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Vol. 12 No.2 - May '04

Central Coast
Vineyards & Winery Visits

Santa Rita Hills Tour
Sanford & Benedict Vnyd
La Rinconada Vnyd
Melville Winery

San Luis Obispo County
Bassetti Vnyd
Tablas Creek

Part 2 of 2

Journal and tasting notes from visits to several California wineries and vineyards.

Thursday, May 20, 2004 - Edna Valley, Cambria, and Paso Robles

With a great trip through the Santa Rita Hills under our collective belts, it was time to move on to our final touring day before the HdR festivities. Many thanks to Bob Summers, who had volunteered to plan the day's itinerary and serve as tour guide for the dozen or so people scheduled for Thursday's activities, which included a lunch stop at Bassetti Vineyard where Bob had personally assembled a horizontal-vertical of Bassetti Vineyard Syrahs for us to try.

Up early the next day, we drove over to the Paso Robles Inn to pick up our carpool partners - Jonathan Lachs and Susan Marks of Cedarville Vineyard, for the day's outing. December's earthquake had caused an underground rupture in the local hot spring, right across the street in the City Hall parking lot. The gaping hole still hasn't been closed, so there was a nice twang of sulfur in the air as we headed south out of town.

Selected Tasting Notes:

...from bottle...

2003 Andrew Adam Pinot Gris. From Laetitia fruit. 17% new oak. very very tasty.

2003 Andrew Adam Pinot Gris. Also from Laetitia fruit. For this bottling, Andrew use 50% indigenous yeast and blocked ML. AKA "Goliath."

2002 Andrew Adam Pinot Gris - Edna Valley. No oak - all stainless steel. Crisper and shows more fruit that the previous wines. Nice stuff.

2002 Andrew Adam Syrah - DiFranzo/Domaine Alfred. Beautiful floral note in the nose, off-sweet mouthfeel - cool climate profile.

2001 Alban Roussanne - Edna Valley. Lots of toasted nuts to compliment the citron and lightly tropical notes.

...from barrel...

2003 Alban Viognier - Estate. Barrel fermented. Lots of floral notes, with a light peach and other stone fruits, and finishes up with an off-sweet pineapple cake.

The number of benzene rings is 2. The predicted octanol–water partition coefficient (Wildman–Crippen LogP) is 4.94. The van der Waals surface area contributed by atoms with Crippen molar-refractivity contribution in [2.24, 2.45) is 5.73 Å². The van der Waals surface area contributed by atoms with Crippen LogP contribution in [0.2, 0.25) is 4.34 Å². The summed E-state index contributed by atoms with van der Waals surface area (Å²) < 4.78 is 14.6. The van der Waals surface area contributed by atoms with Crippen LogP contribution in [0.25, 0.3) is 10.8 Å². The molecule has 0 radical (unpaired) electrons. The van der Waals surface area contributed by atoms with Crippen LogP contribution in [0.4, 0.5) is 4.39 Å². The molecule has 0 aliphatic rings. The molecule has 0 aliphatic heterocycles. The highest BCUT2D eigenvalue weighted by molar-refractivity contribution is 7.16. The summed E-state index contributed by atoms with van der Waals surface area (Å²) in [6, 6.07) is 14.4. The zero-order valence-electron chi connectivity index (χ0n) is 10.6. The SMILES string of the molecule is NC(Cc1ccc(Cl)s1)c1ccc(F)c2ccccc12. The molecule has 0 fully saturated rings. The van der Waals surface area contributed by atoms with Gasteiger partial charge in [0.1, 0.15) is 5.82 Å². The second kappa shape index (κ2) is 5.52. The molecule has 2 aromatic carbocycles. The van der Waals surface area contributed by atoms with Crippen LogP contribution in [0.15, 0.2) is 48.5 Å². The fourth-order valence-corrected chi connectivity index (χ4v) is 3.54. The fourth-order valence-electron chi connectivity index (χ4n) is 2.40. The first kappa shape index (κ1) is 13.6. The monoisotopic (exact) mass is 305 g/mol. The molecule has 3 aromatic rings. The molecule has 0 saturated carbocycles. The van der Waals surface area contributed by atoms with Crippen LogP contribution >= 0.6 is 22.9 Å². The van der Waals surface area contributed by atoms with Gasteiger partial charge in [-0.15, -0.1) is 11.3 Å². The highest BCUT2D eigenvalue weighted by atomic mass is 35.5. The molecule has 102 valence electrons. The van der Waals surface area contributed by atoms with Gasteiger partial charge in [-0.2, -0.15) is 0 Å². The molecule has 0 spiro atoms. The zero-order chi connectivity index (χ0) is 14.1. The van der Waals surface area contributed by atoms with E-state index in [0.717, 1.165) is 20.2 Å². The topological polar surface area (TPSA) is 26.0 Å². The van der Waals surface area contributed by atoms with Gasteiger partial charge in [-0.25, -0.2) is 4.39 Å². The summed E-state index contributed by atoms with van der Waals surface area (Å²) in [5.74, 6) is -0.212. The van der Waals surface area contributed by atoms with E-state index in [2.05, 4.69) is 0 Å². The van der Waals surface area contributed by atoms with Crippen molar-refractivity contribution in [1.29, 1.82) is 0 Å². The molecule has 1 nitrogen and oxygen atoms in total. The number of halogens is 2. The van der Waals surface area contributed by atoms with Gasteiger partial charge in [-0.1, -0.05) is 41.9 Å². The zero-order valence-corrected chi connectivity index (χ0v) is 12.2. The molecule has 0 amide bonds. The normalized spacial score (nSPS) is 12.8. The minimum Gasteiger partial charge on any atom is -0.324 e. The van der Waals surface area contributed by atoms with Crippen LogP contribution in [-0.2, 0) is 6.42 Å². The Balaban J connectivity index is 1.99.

2003 Alban Grenache. From a very ripe vintage (due to heat). Quite jammy in nose and mouth, surprising acid balance to the mouthfeel, though also very fruit-driven.

2003 Alban Reva Syrah. Plenty of coffee grounds accent the nose. Lots of grip to the mouthfeel - especially from front to mid palate, then smooths out briefly before gripping again through massively long finish. You're going to want this wine.

2003 Alban Lorraine Syrah. (gone through ML, but no sulfur as yet) What a major blast of fruit! Smooth, seductive and slightly reduced at present, with a obvious fine-grained tannins through the very long finish.

2003 Alban Seymour's Syrah. Light dusting of cocoa in the nose. Very smooth - almost silky on the palate. Surprising to me, this seems even smoother and silkier than the Lorraine.

2003 Alban Pandora. Blended from barrels, using 2/3 Grenache and 1/3 Seymour's. Beautiful fruit, with a compote of red and black berries, pomegranate and a touch of tar. Fairly tannic on back end, but mighty tasty.

2002 Alban Lorraine Syrah. Nice meaty nose of blackberry, tar and licorice. Silky gorgeous texture and balance.

2002 Alban Seymour's Syrah. Big dark fruit nose, lovely semi-sweet chocolate/mocha notes in both nose and mouth, but more so in the finish.

2002 Alban Pandora. Blend of 80% Grenache, 20% Syrah. Lots of dark raspberry evident in nose, rich and fruity on the palate, smooth and toasty mouthfeel, dark bitter-sweet chocolate note to long finish.

2003 Bonaccorsi Syrah - HdR Selection. 100% Syrah from Larner Vnyd. Nose of red and black fruit, with light touches of chocolate and licorice, Very smooth throughout.

Alban Vineyard

We arrived about one hour later at the Alban facility in Edna Valley, for what should have been a 40-45 minute trip. (We'd been doing a lot of chatting, so despite the fact that (a) I already knew the way, and (b) Bob had equipped everyone with a packet of maps, points of interest, and specific directions, and (c) I had a GPS system in the car - we still managed to miss our exit, driving all the way down 101 to Arroyo Grande before heading inland. The passengers were happy though - afterall, it was a beautiful day. As it turned out, this wasn't to be our only departure from the "established route" during the day.)

Paul Wilkins, pulling a barrel sample

We joined our group, including Peter Cargasacchi and Brian Loring - already tasting a Pinot Gris, made by assistant winemaker Andrew Adam for his own label. After tasting through Andrew's four wines, General Manager Paul Wilkins poured us the '01 Alban Roussanne, before leading us through several barrels of the '03s, and a couple of '02s.